Rapoport, who now lives in Ukraine, also acted as an intermediary for those who wanted to get in touch with "Jewberg," even referring to the made-up persona as a "friend and brother" during a spat on Rapoport's Facebook page. Once, when asked if Rapoport was a military expert, Bellingcat reported Rapoport's reply as, "I'm actually not, but my friend and brother David Jewberg is. Do read his opinion."

Rapoport's "Jewberg" ran a popular Facebook page from 2015 to 2017 that was predominantly "somewhat Americanized" fluent Russian with a post in English now and then. Facebook was his primary social capital, lending "Jewberg" credibility along with the persona's LinkedIn, Twitter and Google Plus profiles.

In the summer of 2016, "Jewberg" positioned himself as a target of pro-Kremlin forces on Facebook, and campaigned to get himself on Facebook's list of "untouchables" — a supposed register of accounts that can't be suspended. He made himself out to be a representative of Facebook's alleged pro-Kremlin bias so he could champion an allegedly discriminated-against class (and become a gatekeeper for those he represented, via his access).

Through political maneuvering and making a lot of noise on Facebook, he supposedly found success. Maybe Rapoport just played into the self-victimizing conservatism of Facebook leadership. To which I'd have to say, nice exploit, bro. Anyway, "Per Jewberg's posts on Facebook," wrote Bellingcat, "in August 2016 he had a phone conference call with 'Facebook Global Head of Content Policy,' the 'Facebook head in Eastern Europe,' and others."

Bellingcat added, "During the phone call, according to Jewberg, he informed Facebook of the social network's alleged pro-Kremlin bias and was asked to submit a list of unjustly blocked accounts." Facebook did not return Bellingcat's requests for comment.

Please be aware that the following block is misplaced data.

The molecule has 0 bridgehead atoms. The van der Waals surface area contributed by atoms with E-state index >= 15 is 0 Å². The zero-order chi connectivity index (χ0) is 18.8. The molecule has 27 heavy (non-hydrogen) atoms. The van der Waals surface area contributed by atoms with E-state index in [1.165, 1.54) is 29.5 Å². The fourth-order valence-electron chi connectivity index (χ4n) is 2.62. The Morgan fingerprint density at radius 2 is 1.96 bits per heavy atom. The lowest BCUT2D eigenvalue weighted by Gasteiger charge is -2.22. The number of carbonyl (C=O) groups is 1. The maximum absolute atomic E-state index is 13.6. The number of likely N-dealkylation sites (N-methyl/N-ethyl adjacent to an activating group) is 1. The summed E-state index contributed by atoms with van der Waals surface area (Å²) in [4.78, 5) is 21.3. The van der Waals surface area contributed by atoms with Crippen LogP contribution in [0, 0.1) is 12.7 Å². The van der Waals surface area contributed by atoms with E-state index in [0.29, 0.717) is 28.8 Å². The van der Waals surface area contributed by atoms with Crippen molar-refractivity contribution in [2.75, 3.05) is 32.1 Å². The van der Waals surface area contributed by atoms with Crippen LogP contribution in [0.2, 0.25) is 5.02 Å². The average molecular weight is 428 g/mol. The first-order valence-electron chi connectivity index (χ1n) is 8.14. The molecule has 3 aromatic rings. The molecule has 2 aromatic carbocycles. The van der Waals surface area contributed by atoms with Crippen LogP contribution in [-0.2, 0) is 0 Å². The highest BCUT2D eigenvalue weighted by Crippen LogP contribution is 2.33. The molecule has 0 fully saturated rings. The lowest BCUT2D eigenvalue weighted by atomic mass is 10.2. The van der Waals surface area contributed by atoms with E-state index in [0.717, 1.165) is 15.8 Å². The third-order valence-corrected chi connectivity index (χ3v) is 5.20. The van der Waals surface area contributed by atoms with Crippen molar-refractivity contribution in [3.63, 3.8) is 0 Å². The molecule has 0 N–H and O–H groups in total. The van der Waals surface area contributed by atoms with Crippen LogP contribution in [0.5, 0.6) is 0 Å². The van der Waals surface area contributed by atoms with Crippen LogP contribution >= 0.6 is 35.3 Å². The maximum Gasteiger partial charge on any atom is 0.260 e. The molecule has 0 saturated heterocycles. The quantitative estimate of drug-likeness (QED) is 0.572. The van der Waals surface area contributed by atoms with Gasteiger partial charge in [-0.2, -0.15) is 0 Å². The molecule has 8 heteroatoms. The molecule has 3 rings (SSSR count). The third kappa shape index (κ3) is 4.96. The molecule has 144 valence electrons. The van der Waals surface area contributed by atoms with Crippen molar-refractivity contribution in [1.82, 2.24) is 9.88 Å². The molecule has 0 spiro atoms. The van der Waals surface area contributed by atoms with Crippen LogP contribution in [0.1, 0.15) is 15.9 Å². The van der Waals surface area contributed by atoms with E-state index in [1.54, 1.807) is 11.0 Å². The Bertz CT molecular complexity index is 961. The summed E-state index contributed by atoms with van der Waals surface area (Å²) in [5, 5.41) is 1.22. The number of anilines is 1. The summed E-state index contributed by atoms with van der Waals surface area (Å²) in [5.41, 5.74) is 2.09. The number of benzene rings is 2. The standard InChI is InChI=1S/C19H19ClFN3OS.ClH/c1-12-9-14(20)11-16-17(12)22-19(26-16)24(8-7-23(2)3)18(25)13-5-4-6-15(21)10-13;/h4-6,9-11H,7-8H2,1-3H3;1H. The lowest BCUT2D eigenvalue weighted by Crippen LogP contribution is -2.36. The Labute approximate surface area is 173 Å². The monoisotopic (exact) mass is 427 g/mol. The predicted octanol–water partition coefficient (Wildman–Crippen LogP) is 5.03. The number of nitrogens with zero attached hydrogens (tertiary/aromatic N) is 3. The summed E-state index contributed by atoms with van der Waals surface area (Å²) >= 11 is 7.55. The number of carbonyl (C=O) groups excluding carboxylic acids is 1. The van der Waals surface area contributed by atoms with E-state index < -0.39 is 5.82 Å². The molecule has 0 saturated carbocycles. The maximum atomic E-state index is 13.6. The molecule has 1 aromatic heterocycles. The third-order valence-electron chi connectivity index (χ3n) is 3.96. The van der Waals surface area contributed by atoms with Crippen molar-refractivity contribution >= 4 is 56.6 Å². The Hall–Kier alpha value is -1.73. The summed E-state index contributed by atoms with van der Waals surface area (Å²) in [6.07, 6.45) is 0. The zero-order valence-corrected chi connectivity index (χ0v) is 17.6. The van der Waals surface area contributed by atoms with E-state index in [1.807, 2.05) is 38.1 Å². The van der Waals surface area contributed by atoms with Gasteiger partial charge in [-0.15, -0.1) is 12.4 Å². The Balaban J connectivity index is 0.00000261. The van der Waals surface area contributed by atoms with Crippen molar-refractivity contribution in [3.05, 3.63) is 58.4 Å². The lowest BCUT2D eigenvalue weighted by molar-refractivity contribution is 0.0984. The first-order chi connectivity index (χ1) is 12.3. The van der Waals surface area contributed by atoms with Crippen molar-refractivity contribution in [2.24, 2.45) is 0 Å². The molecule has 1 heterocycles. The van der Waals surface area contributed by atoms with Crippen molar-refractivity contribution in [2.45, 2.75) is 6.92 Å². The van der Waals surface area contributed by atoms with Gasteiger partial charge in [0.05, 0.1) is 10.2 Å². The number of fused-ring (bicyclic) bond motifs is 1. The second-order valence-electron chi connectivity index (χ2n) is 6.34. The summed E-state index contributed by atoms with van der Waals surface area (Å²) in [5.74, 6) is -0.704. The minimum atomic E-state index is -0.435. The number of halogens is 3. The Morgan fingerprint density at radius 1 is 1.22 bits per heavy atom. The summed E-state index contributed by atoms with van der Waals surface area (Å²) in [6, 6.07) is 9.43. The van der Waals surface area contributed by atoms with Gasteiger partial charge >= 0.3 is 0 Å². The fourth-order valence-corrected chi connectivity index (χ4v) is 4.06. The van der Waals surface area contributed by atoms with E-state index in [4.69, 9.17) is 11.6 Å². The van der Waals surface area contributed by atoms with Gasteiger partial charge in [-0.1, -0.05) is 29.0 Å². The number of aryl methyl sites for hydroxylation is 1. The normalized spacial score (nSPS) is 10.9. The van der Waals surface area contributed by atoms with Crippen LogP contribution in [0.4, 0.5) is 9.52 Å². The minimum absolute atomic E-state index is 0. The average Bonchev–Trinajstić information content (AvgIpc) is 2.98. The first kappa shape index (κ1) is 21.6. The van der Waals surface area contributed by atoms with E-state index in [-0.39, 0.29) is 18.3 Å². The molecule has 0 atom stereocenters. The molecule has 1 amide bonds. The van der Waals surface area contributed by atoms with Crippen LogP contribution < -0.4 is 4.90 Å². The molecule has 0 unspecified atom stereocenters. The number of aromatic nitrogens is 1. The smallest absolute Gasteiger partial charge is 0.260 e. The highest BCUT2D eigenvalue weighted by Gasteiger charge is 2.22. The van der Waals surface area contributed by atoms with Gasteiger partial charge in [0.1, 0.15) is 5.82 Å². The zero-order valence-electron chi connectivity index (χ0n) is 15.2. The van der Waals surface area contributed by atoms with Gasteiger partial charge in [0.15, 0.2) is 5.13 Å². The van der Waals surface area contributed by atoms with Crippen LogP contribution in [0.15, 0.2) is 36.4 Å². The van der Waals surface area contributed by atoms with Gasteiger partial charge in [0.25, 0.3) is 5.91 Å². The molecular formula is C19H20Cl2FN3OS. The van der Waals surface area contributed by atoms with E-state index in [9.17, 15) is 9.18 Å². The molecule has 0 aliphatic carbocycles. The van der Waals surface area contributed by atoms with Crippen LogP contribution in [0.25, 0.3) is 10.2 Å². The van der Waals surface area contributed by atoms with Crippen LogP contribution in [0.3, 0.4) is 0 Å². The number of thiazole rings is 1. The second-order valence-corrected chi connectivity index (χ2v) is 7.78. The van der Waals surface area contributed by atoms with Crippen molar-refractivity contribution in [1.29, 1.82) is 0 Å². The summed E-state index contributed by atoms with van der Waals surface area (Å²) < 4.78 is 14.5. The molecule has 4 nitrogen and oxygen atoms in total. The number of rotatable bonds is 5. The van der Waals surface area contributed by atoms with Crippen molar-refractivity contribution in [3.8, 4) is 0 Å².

When reached for comment, Facebook referred us to "the transcript of Mark's Q&A" -- specifically the section about the IRA. The section we were directed to stated, perhaps ominously:

Of the IRA — I think there is going to be more content that we are going to find over time. (...) I am confident we are making progress against these adversaries. But they were very sophisticated, and it would be a mistake to assume that you can ever fully solve a problem like this, or think that they are going to give up and stop doing what they are doing.

Keep in mind that Facebook did not remove the "Jewberg" persona. All of the fraudulent social media profiles related to "David Jewberg" were removed prior to publication of the Bellingcat post.

Though, as recent Russian counterintelligence operations on Facebook seem to go, this one isn't too far out there. But it is less obvious than ones we've only recently learned about. As we're still finding out, despite Facebook's best efforts to the contrary, the Internet Research Agency ran multiple pages made to look like part of the Black Lives Matter movement. Most famous were "Blacktivist" and "Black Matters US" (which included ads), both of which targeted African-Americans in order to stoke hatred against Hillary Clinton, build trust between Americans and the fake organizations, and -- especially -- to ignite racial tensions in the US.

As Wired put it, Russia's fraudulent online personas and movements are more than "fake news." They wrote, "Indeed, the Blacktivist case is all the more fascinating for where it sowed discord: not within but without. Spread across its web of sham accounts, Internet Research Agency targeted issues that had become fiery, schismatic national talking points during the presidential election and have remained so at dinner tables across America." Turning us against each other has always been the point. That the current state of racial and class inequality, and acute corruption within our systems of authority and governance, was already at a breaking point was what made it easy.

And so it's no coincidence, I'll wager, that Rapoport -- or his team -- chose a racial slur for a very uncommon last name to the fake persona. This is part of the neoconservative playbook, taking on childishly racist, crudely simplistic handles as suggested in the Daily Stormer's guide for assimilation.

It's American racism as an aesthetic: It's not a description of the way one kind of people debase and invalidate the very humanity of more than half the planet, it's a dark funhouse mirror exaggeration for a totalitarian, insecure Russian racist's imagination of that.

A hodgepodge of maliciousness, with intent.

Images: Getty Images / iStockPhoto (Pentagon); Dado Ruvic / Reuters (Facebook logo, Russian flag)